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Upstaging the Cold War

Upstaging the Cold War: American Dissent and Cultural Diplomacy, 19401960

Andrew J. Falk
Copyright Date: 2010
Pages: 280
https://www.jstor.org/stable/j.ctt5vk60v
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  • Book Info
    Upstaging the Cold War
    Book Description:

    Traditional interpretations of the 1950s have emphasized how American anticommunists deployed censorship and the blacklist to silence dissent, particularly in the realm of foreign policy. Yet those efforts at repression did not always succeed. Throughout the early years of the Cold War, a significant number of writers and performers continued to express controversial views about international relations in Hollywood films, through the new medium of television, on the Broadway stage, and from behind the scenes. By promoting superpower cooperation, decolonization, nuclear disarmament, and other taboo causes, dissident artists such as Lillian Hellman, Arthur Miller, Rod Serling, Dalton Trumbo, Reginald Rose, and Paddy Chayefsky managed both to stretch the boundaries of Cold War ideology and to undermine some of its basic assumptions. Working at times under assumed names and in some cases outside the United States, they took on the role of informal diplomats who competed with Washington in representing America to the world. Ironically, the dissidents’ international appeal eventually persuaded the U.S. foreign policy establishment that their unconventional views could be an asset in the Cold War contest for “hearts and minds,” and their artistic work an effective means to sell American values and culture abroad. By the end of the 1950s, the Eisenhower administration not only appropriated the work of these talented artists but enlisted some of them to serve as official voices of Cold War cultural diplomacy.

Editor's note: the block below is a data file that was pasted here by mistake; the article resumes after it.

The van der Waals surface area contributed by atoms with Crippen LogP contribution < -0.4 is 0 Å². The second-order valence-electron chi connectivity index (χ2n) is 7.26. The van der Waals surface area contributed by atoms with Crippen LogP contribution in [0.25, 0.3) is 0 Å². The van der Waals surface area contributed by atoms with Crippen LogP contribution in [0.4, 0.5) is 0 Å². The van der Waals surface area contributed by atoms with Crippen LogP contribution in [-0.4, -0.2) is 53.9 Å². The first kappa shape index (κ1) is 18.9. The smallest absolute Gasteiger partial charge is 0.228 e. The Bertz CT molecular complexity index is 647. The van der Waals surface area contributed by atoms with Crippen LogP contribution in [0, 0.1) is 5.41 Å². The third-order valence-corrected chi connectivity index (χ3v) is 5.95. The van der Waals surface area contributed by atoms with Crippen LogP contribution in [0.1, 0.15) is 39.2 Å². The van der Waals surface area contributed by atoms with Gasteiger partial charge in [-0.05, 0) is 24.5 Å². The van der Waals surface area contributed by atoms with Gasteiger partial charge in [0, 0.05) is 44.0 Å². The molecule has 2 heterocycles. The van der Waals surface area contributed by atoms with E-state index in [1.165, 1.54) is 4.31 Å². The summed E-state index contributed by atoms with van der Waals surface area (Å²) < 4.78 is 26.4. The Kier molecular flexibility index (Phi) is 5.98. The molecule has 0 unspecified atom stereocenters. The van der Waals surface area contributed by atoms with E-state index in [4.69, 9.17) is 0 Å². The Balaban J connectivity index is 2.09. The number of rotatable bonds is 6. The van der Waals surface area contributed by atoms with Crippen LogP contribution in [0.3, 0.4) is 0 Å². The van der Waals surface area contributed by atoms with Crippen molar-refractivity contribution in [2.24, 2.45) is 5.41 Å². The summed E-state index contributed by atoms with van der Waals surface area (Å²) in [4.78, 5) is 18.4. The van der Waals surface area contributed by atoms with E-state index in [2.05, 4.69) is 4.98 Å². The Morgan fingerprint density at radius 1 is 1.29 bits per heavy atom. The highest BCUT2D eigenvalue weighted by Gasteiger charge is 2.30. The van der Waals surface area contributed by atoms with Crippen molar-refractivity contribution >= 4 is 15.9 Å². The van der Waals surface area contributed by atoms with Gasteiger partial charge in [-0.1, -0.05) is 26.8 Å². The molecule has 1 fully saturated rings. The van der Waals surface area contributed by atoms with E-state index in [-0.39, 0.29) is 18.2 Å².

eISBN: 978-1-61376-020-8
    Subjects: Sociology, History

Table of Contents

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  1. Front Matter
    (pp. i-viii)
  2. Table of Contents
    (pp. ix-x)
  3. List of Illustrations
    (pp. xi-xii)
  4. Acknowledgments
    (pp. xiii-xviii)
  5. Introduction: The New Negotiators
    (pp. 1-10)

    A few minutes past three on the sunny afternoon of April 30, 1939, President Franklin Roosevelt officially opened the New York World’s Fair. For the next six months, Depression-weary Americans happily shelled out money all day long to enjoy the many attractions there. Thematically, the fair offered a look at peace and progress by focusing on worlds of tomorrow where problems of the present day—traffic, pollution, poverty—had been solved. There was little to suggest that much of the rest of the world had been swallowed by fascism, militarism, and dictatorship. The peace and progress represented here were general,...

  6. 1 Hollywood in the Crucible of War
    (pp. 11-38)

    In early may 1940, Hollywood producer David O. Selznick spoke to an audience gathered at the University of Rochester. While his motion pictureGone with the Wind(1939) was playing in crowded movie houses around the country, Selznick had strutted through a season of awards ceremonies and speaking engagements. Hollywood’s bespectacled “wunderkind”—at the very pinnacle of his storied career—gladly accepted critical praise and box office rewards that spring. But despite shepherding his production with an almost obsessive eye, Selznick had other things on his mind this night in Rochester. On the eve of Hitler’s seizure of Paris, Selznick...

  7. 2 One World or Two? The American Postwar Mission
    (pp. 39-62)

    The second world War represented a triumph for American internationalists yet also ushered in a period of uncertainty and debate over the American postwar mission in the world. American internationalists uniformly agreed that overseas events compelled the nation to enter the war, but as the conflict subsided, they disagreed among themselves over the reasonswhythe nation had fought the war. With the help of Hollywood, the war marked a watershed for public conceptions of “the way things ought to be.” The Allied leadership and influential opinion-makers characterized the war in epochal terms of democracy versus fascism, lovers of peace...

  8. 3 Casting the Iron Curtain